In this project, you will make use of Python to explore data related to bike share systems for three major cities in the United States—Chicago, New York City, and Washington. You will write code to import the data and answer interesting questions about it by computing descriptive statistics. You will also write a script that takes in raw input to create an interactive experience in the terminal to present these statistics.
Bike Share Data
Over the past decade, bicycle-sharing systems have been growing in number and popularity in cities across the world. Bicycle-sharing systems allow users to rent bicycles on a very short-term basis for a price. This allows people to borrow a bike from point A and return it at point B, though they can also return it to the same location if they'd like to just go for a ride. Regardless, each bike can serve several users per day.
Thanks to the rise in information technologies, it is easy for a user of the system to access a dock within the system to unlock or return bicycles. These technologies also provide a wealth of data that can be used to explore how these bike-sharing systems are used.
In this project, you will use data provided by Motivate, a bike share system provider for many major cities in the United States, to uncover bike share usage patterns. You will compare the system usage between three large cities: Chicago, New York City, and Washington, DC.
Randomly selected data for the first six months of 2017 are provided for all three cities. All three of the data files contain the same core six (6) columns:
- Start Time (e.g., 2017-01-01 00:07:57)
- End Time (e.g., 2017-01-01 00:20:53)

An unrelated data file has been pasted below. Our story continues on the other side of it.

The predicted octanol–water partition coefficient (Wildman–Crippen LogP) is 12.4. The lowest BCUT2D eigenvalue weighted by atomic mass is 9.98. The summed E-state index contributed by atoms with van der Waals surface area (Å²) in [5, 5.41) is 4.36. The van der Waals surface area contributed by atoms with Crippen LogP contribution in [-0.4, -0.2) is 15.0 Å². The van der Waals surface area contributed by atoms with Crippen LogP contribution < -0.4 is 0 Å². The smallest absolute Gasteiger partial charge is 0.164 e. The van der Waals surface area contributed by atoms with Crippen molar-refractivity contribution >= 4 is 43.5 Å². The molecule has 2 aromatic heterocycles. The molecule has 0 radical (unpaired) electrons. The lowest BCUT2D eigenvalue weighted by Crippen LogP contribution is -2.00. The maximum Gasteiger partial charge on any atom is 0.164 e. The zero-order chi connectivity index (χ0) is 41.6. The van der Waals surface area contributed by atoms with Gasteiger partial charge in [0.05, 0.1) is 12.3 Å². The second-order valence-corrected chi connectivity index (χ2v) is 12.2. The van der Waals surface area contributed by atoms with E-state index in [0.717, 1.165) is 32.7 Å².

- Trip Duration (in seconds - e.g., 776)
- Start Station (e.g., Broadway & Barry Ave)
- End Station (e.g., Sedgwick St & North Ave)
- User Type (Subscriber or Customer)
The Chicago and New York City files also have the following two columns:
Data for the first 10 rides in the new_york_city.csv file
The original files are much larger and messier, and you don't need to download them, but they can be accessed here if you'd like to see them (Chicago, New York City, Washington). These files had more columns and they differed in format in many cases. Some data wrangling has been performed to condense these files to the above core six columns to make your analysis and the evaluation of your Python skills more straightforward. In the Data Wrangling course that comes later in the Data Analyst Nanodegree program, students learn how to wrangle the dirtiest, messiest datasets, so don't worry, you won't miss out on learning this important skill!
You will learn about bike share use in Chicago, New York City, and Washington by computing a variety of descriptive statistics. In this project, you'll write code to provide the following information:
#1 Popular times of travel (i.e., occurs most often in the start time)
- most common month
- most common day of week
- most common hour of day
#2 Popular stations and trip
- most common start station
- most common end station
- most common trip from start to end (i.e., most frequent combination of start station and end station)
#3 Trip duration
- total travel time
- average travel time
#4 User info
- counts of each user type
- counts of each gender (only available for NYC and Chicago)
- earliest, most recent, most common year of birth (only available for NYC and Chicago)
To answer these questions using Python, you will need to write a Python script. To help guide your work in this project, a template with helper code and comments is provided in a bikeshare.py file, and you will do your scripting in there also. You will need the three city dataset files too:
All four of these files are zipped up in the Bikeshare file in the resource tab in the sidebar on the left side of this page. You may download and open up that zip file to do your project work on your local machine.
Some versions of this project also include a Project Workspace page in the classroom where the bikeshare.py file and the city dataset files are all included, and you can do all your work with them there.